With renewable energy targets at the front of companies’ minds, Firmed PPAs are frequently being seen as an avenue to help achieve ambitious targets. However, there are pitfalls to consider when looking at a Firmed PPA that are examined further below.
Power Purchase Agreements (PPAs) have been around as long as energy markets, however in the context of renewable electricity they are normally associated with a party (either a retailer or an end user) contracting with a renewable electricity producer (generally solar or wind) to take a portion of the power that is produced from a solar or wind farm(s). However solar and wind do not generate on demand. They generate when the elements allow them to, therefore the electricity output never fully aligns with the demand. To counter this some retailers now offer Firmed PPAs. Effectively surplus electricity is bought back by the retailer when generation exceeds customer demand, and at times of high demand / low generation additional power is supplied by the retailer. The retailer charges a premium for this fully “Firmed” product.
Ultimately the customer gets what they are after – a portion of their electricity requirements supplied from a renewable source that they can point to i.e. a specific wind or solar project, but do so in a way that all of their demand is supplied at all times at a price that is known in advance.
However there are a few things that need to be considered before committing to a Firmed PPA. Four important issues are:
- Contract terms are typically much longer than traditional electricity contracts – often 10 plus years to be able to sign up to attractive rates with the renewable producer. Much can change in electricity prices in these timeframes as we have seen over the last 10 years. Any basis of “savings” for the Firmed PPA must be discounted to reflect the large uncertainty for anything past a 3-4 year timeframe.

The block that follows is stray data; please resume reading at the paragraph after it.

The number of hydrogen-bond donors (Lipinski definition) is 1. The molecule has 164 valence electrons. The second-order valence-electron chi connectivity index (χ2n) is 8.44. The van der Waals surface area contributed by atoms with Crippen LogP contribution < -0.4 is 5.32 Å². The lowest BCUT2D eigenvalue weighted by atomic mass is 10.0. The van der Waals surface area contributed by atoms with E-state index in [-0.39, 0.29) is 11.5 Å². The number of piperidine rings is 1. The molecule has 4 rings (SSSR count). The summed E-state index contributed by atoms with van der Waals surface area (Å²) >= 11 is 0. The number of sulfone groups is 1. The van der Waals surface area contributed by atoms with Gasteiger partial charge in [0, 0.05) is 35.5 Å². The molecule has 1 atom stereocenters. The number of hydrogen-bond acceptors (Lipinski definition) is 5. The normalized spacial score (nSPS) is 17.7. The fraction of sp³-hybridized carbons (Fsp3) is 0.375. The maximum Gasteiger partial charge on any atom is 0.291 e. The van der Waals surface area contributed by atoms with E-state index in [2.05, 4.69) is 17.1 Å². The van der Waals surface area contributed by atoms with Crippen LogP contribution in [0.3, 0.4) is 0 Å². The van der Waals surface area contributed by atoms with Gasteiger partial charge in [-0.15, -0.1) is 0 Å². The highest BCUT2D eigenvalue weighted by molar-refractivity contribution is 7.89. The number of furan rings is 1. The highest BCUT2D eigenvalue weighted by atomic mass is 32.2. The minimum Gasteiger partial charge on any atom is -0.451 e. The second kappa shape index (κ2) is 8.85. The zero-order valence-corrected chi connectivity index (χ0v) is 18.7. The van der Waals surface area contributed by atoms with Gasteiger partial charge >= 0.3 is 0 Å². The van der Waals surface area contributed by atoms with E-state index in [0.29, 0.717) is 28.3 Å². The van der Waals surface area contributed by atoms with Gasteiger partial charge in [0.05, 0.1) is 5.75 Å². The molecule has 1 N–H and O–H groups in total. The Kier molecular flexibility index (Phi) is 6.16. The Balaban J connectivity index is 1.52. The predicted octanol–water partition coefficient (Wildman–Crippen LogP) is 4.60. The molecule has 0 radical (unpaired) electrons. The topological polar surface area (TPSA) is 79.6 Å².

- Firmed PPAs appear to be fixed but they may have clauses that allow the prices to be changed in the future. Escalation clauses such as CPI are common, as is the ability to modify the Firming portion based on changes to wholesale pricing over time. We are already seeing trends of very low, even negative wholesale prices in the middle of the day or when it is windy, and very high at other times. If, as expected, this trend continues, then we are likely to see Firming portions increase over time. It is important to make sure that you are not exposed to, or at least understand, this risk.
- Current Black Electricity prices are very low – e.g. Victorian Futures prices are currently about $55/MWh (5.5c/kWh) for calendar year 2021, reducing to about $45 for calendar years 2022, 2023 and 2024 (ASX Energy Oct 2020). Firmed PPAs are being competitively tendered at around the $70 – $80/MWh mark. There is currently a significant premium for Firmed PPA’s over the traditional electricity contracts. Are there other ways you can meet your renewable commitments at less cost to your organisation?
- Group purchasing of Firmed PPAs is common at the moment. A number of Councils have gone down this route to enable them to meet renewable targets at apparent fixed pricing. Retailers supplying Firm PPAs have concerns with offering group deals, especially if the group cannot come up with key common areas of agreement in their tender documents such as common contract documents, or obligation to commit to signing up to the final contracts. Uncertainty generally leads to higher prices being offered than would otherwise be the case, or retailers offering limited proposals, or not responding at all to tenders of this nature.
Undoubtedly, even after taking into account these factors, Firmed PPAs will still be attractive and the best option for many companies, or groups, looking to improve their sustainability credentials.
At Smart Power, our energy experts can assist you in considering Firmed PPAs, as well as other options to reduce your emissions and/or meet your renewable targets.